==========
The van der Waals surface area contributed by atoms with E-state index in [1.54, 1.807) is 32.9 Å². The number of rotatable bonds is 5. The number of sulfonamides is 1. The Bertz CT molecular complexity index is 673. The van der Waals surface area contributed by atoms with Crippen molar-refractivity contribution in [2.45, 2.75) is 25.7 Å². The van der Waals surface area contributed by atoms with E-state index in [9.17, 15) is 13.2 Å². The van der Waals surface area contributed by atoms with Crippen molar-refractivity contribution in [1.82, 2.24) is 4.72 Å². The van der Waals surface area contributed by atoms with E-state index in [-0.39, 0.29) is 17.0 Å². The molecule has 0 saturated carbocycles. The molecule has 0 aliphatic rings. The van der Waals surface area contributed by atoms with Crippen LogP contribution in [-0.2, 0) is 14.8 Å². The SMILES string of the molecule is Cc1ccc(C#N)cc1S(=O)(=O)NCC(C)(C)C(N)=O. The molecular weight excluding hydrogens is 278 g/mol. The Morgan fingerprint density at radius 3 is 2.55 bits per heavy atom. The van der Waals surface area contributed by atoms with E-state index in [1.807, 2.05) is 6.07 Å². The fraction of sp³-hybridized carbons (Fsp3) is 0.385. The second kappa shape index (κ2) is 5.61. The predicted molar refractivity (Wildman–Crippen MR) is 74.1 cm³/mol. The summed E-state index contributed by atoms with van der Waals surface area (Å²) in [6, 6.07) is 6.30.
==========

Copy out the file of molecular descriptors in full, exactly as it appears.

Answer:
The van der Waals surface area contributed by atoms with E-state index in [1.54, 1.807) is 32.9 Å². The number of rotatable bonds is 5. The number of sulfonamides is 1. The Bertz CT molecular complexity index is 673. The van der Waals surface area contributed by atoms with Crippen molar-refractivity contribution in [2.45, 2.75) is 25.7 Å². The van der Waals surface area contributed by atoms with E-state index in [9.17, 15) is 13.2 Å². The van der Waals surface area contributed by atoms with Crippen molar-refractivity contribution in [1.82, 2.24) is 4.72 Å². The van der Waals surface area contributed by atoms with E-state index in [-0.39, 0.29) is 17.0 Å². The molecule has 0 saturated carbocycles. The molecule has 0 aliphatic rings. The van der Waals surface area contributed by atoms with Crippen LogP contribution in [-0.2, 0) is 14.8 Å². The SMILES string of the molecule is Cc1ccc(C#N)cc1S(=O)(=O)NCC(C)(C)C(N)=O. The molecular weight excluding hydrogens is 278 g/mol. The Morgan fingerprint density at radius 3 is 2.55 bits per heavy atom. The van der Waals surface area contributed by atoms with E-state index in [1.807, 2.05) is 6.07 Å². The fraction of sp³-hybridized carbons (Fsp3) is 0.385. The second kappa shape index (κ2) is 5.61. The predicted molar refractivity (Wildman–Crippen MR) is 74.1 cm³/mol. The summed E-state index contributed by atoms with van der Waals surface area (Å²) in [6, 6.07) is 6.30.